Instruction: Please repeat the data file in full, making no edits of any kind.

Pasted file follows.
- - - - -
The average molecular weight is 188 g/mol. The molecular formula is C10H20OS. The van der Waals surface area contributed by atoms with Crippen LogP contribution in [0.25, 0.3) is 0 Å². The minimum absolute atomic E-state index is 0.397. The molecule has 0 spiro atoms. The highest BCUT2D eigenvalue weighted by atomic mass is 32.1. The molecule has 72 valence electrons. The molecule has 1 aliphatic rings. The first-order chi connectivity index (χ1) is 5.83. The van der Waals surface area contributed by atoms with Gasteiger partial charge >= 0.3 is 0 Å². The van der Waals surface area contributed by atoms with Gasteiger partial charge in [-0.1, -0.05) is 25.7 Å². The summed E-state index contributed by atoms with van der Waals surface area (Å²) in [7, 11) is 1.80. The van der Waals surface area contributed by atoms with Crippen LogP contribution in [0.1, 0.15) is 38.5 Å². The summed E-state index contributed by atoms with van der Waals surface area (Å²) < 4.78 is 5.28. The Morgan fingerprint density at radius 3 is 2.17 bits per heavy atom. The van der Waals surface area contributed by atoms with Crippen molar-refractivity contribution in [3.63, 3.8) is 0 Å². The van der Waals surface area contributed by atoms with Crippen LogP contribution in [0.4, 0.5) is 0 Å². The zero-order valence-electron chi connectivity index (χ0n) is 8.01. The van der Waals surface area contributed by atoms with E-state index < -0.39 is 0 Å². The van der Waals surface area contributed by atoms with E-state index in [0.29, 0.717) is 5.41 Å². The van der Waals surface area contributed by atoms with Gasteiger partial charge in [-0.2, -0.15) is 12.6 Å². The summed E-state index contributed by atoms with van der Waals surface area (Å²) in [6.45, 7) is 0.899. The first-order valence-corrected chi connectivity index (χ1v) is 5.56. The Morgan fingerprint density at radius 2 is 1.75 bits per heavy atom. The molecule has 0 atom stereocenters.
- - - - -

The average molecular weight is 188 g/mol. The molecular formula is C10H20OS. The van der Waals surface area contributed by atoms with Crippen LogP contribution in [0.25, 0.3) is 0 Å². The minimum absolute atomic E-state index is 0.397. The molecule has 0 spiro atoms. The highest BCUT2D eigenvalue weighted by atomic mass is 32.1. The molecule has 72 valence electrons. The molecule has 1 aliphatic rings. The first-order chi connectivity index (χ1) is 5.83. The van der Waals surface area contributed by atoms with Gasteiger partial charge >= 0.3 is 0 Å². The van der Waals surface area contributed by atoms with Gasteiger partial charge in [-0.1, -0.05) is 25.7 Å². The summed E-state index contributed by atoms with van der Waals surface area (Å²) in [7, 11) is 1.80. The van der Waals surface area contributed by atoms with Crippen LogP contribution in [0.1, 0.15) is 38.5 Å². The summed E-state index contributed by atoms with van der Waals surface area (Å²) < 4.78 is 5.28. The Morgan fingerprint density at radius 3 is 2.17 bits per heavy atom. The van der Waals surface area contributed by atoms with Crippen molar-refractivity contribution in [3.63, 3.8) is 0 Å². The van der Waals surface area contributed by atoms with Crippen LogP contribution in [0.4, 0.5) is 0 Å². The zero-order valence-electron chi connectivity index (χ0n) is 8.01. The van der Waals surface area contributed by atoms with E-state index < -0.39 is 0 Å². The van der Waals surface area contributed by atoms with E-state index in [0.29, 0.717) is 5.41 Å². The van der Waals surface area contributed by atoms with Gasteiger partial charge in [-0.2, -0.15) is 12.6 Å². The summed E-state index contributed by atoms with van der Waals surface area (Å²) in [6.45, 7) is 0.899. The first-order valence-corrected chi connectivity index (χ1v) is 5.56. The Morgan fingerprint density at radius 2 is 1.75 bits per heavy atom. The molecule has 0 atom stereocenters.